How might strong identification with, and loyalty to, an in-group result in discrimination against members of an out-group?

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We all have friends and people with whom we enjoy socializing. I think we would all agree that having friends is a good thing. Unfortunately, though, there can be a downside to this normal aspect of human sociability.

Imagine that you work in an office and enjoy running. You make...

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We all have friends and people with whom we enjoy socializing. I think we would all agree that having friends is a good thing. Unfortunately, though, there can be a downside to this normal aspect of human sociability.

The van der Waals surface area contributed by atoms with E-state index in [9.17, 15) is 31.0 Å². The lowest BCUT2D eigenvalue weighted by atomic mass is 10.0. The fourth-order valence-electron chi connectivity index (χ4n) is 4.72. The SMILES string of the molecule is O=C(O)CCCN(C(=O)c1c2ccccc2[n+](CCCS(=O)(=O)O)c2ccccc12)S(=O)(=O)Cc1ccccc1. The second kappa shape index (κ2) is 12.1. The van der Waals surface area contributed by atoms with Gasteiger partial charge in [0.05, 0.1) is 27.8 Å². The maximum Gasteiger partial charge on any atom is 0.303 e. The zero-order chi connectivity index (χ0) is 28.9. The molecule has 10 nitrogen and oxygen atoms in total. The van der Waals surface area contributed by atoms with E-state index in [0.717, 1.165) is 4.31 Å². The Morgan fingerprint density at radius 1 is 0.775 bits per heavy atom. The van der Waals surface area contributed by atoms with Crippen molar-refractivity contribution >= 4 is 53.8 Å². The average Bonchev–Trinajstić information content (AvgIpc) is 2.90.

Imagine that you work in an office and enjoy running. You make friends with a group of runners in the office and you all gradually get in the habit of meeting a few times a week for a morning run and breakfast. One of the members of the group is a manager. One day, the manager is given a plum new project and asked to recommend a project lead. There are two qualified people. One is a member of the running group and one is not. Even if the runner was more qualified that the non-runner, many employees might still see promoting the runner as in-group favoritism, leading to resentment and a toxic environment. Even worse, not just non-runners but the disabled might feel excluded by their being an "in-group" of runners in the office. 

Even worse, many in-groups might be limited by gender or economic circumstances. Women, and many people of color, are not welcome at men's clubs. Single parents might not be able to afford gold weekends or might prefer to spend time with children. The problem is that informal mentoring and networking often goes on within these informal settings, leading to outsiders being passed over for important promotion or opportunities or missing out on useful career advice. 

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